Advertising
Advertising

10 Ways To Build Stronger Networks In Work And Life

10 Ways To Build Stronger Networks In Work And Life

New business opportunities don’t just fall from thin air and happen with no effort involved. You can rely on luck and happenstance to bring you in new leads and open fresh business directions, but this probably isn’t the most reliable way to go. The same goes for life decisions and socialization, you can’t just wait for things to fall into your lap. A lot of people might argue that you can’t just come up to people and talk to them, since that can be considered rude and pushy. Well, nothing will happen if you don’t take a chance, right?

By nature, I’m not a very sociable person and I’m a bit, what do you call it, “socially awkward”, but I have learned through the years that you need to break your comfort zone once in a while, especially when you want something to change. Opportunities and progress lie outside your comfort zone and you should take this as a given.

1. Elevator small talk

Small talk in elevator

    Don’t let the name confuse you. This technique isn’t necessarily related to conversations taking place within an elevator. It is true that it got its name from situations in which you get new networking opportunities with people while riding in an elevator and you have only those two floors to present yourself and what you do to somebody and make a connection. This can be applied to networking opportunities in general. Remain confident, introduce yourself and your company, and reveal what geographical area you cover and what your specialty is. Don’t take too long, speak with confidence and give the other side a chance to talk. These are the basics but there’s a lot more to it.

    Advertising

    2. Originality

    If you want to get business opportunities, you will need to offer something that nobody (or almost nobody) else in your niche offers. If you are just a part of the crowd, nobody will notice you and chances for networking will be scarcer.

    3. Don’t be a stranger

    Meeting in public

      Remember to follow up on referrals and check up on previous acquaintances and connections. Regular contact makes your connections stronger and it is a good idea to connect with people outside of the business context and develop a level of familiarity and intimacy with those around you. A good network is an active one.

      4. A mutual friend

      You can always find new connections through old ones. In all honesty, people are much more likely to trust somebody who they met through a previous acquaintance than a random stranger. If you lack this specific type of connection, ask people if they know somebody who can help you out. Chances are they do!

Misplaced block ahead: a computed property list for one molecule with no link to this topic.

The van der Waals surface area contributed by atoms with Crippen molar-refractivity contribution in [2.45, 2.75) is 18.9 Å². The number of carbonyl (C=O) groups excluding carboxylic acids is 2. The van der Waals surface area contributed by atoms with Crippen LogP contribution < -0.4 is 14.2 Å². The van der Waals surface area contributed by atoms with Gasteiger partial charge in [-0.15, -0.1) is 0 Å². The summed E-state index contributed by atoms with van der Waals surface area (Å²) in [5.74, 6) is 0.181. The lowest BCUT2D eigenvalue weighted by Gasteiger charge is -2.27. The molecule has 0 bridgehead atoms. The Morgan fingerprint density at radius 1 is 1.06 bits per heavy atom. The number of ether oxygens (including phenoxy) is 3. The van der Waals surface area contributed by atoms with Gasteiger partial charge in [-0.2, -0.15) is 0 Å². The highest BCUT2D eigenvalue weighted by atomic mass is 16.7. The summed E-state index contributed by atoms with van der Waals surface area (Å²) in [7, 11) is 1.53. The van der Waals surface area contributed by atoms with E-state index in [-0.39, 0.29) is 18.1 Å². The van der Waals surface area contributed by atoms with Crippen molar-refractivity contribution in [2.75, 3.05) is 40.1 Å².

Advertising

      5. Targeting

      Dart hitting bulls eye

        Mutual benefit is always a good thing when it comes to bringing two sides together. Find people who fit your business or social profile, people with whom you can connect.Try to focus your networking efforts on the right people – use your people skills to get close and spark up a conversation, but don’t waste a lot of time on people you don’t really want be acquainted with.

        6. Concrete focus

        Don’t talk peoples’ ears off with irrelevant information. Try to find a common ground and keep your conversation partner engaged and interested. Talking for ages about long-term plans and ambitions holds no value for potential business partners… concrete suggestions do.

        7. Planning

        Connections are not Pokémon, you don’t need them all. Make a plan of connections you need and work towards achieving it. Don’t disregard those that don’t seem useful at the moment but focus on getting the ones that you need most.

        Advertising

        8. Reliability

        Olympic torch

          Reputation is crucial when developing a steady network and you need to live up to your reputation always. People with shifty track records do not go far in developing new connections because everyone does a background check before engaging with new business partner.

          9. Diversity

          Don’t be too narrow when making connections. Some of them might not be useful at first glance but they might come in handy when some of your other connections need them. A good network is solidified when all members have benefits from being a part of it.

          10. Social networks